I don’t get scared very often. When I do, it is typically by something my kids are doing, like that scary feeling I get when they start running for the street. Every now and then I’ll get intimidated by a situation or humbled by an opportunity. The other day I was just straight-up scared by my surroundings. The other day I went to the scrap yard.
Don’t laugh. It was a scary place. There was a line all the way down the street. Each car in line was carefully packed with whatever the person was scrapping. There were armed security guards directing traffic. The whole thing kind of reminded me of going through the airport security checkpoint. Everyone watched as we were weighed and sent to the far back pile to dump all our goods. As we drove back there, I noticed two things immediately. One: every guy who worked there looked as if he had been forged in steel. And two: this was not the place to show up in my jogging shorts and a fleece jacket. (I felt REALLY out of place).
As we emptied our truck and then made our way back to the weigh station, I was keenly aware of how uncomfortable I was. I didn’t exactly know how it was going to go, and it was clear to everyone watching that I was a first-timer. Something about showing up at a place that I’ve never been, doing something I’ve never done, and being watched by guys who looked like they hadn’t smiled since the early 80s scared the heck out of me. As I approached the cashier’s cage, I noticed that it had a one-way mirror. They could see me, but I couldn’t see them. The cashier muttered something through the bulletproof glass, but I couldn’t hear. The metal clanging in the background was deafening. Of course I did what any scared person would do; I smiled and pretended like I heard everything she said. When she slid me my reward for the scrap, I thanked her and quickly headed back to the truck. Again feeling completely out of place, I put the money in my wallet and tried not to make eye contact with anyone who might make fun of me for my out-of-place appearance.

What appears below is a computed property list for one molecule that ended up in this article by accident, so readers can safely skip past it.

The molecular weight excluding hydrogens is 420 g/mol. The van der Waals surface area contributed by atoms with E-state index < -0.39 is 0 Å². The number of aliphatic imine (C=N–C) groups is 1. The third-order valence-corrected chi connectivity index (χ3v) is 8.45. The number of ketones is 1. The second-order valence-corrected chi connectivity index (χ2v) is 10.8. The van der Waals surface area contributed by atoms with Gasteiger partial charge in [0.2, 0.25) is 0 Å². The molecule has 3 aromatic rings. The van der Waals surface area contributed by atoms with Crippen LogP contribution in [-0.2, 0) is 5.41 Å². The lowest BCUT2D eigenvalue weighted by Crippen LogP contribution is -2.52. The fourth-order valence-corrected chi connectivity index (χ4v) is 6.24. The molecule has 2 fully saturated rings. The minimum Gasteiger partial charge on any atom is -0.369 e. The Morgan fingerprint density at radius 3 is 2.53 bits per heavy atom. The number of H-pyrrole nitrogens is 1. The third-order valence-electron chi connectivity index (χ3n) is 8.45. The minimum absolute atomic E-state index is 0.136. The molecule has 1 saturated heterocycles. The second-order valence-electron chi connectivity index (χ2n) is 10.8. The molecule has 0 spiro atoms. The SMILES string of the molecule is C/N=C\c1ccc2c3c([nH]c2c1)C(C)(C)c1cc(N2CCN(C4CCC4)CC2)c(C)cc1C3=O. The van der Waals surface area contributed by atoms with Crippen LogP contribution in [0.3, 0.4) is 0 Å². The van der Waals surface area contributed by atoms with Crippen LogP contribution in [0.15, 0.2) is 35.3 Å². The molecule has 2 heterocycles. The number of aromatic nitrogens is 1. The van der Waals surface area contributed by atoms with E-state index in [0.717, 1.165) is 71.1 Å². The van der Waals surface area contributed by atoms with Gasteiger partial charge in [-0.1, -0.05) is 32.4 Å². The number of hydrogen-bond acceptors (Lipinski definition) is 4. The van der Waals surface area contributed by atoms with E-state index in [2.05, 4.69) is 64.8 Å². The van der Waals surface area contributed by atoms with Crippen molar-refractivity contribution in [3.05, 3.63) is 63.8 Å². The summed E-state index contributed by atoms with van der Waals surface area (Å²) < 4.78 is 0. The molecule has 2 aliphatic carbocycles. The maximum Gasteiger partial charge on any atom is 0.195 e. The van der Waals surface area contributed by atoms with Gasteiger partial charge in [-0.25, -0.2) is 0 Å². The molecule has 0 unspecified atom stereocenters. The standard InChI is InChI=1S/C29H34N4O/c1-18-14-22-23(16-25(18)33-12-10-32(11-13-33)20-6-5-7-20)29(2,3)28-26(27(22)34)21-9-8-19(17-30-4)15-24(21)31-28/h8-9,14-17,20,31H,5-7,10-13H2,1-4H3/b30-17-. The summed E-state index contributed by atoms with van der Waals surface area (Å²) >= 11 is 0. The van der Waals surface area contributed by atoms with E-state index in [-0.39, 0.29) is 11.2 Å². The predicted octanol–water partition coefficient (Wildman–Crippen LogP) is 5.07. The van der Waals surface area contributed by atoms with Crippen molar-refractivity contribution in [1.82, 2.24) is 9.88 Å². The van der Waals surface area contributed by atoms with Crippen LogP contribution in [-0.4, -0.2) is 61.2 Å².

It wasn’t until we were several miles down the road that I realized that the cashier had shorted me 100 bucks. In the presence of all my fear I didn’t count the cash. I had let fear block me from a good decision; I had let fear block me from what was rightfully mine.
I believe that fear, as a guiding voice, is not from God. I’ve come to the conclusion that God would like to be that guiding voice for me and that in those moments what I should have done was pause and ask God for help. There are always going to be scary things in the world, but with God they can be quite manageable. Hebrews 13:6 says, “So we say with confidence, The Lord is my helper; I will not be afraid. What can mere mortals do to me?”
I realized that day that the scariest place in the world is any place I let fear dictate outcomes.
Where do you let fear dictate outcomes?
In what situations do you feel out of place, and what are you prepared to do about it?
What is God telling you amidst your fear?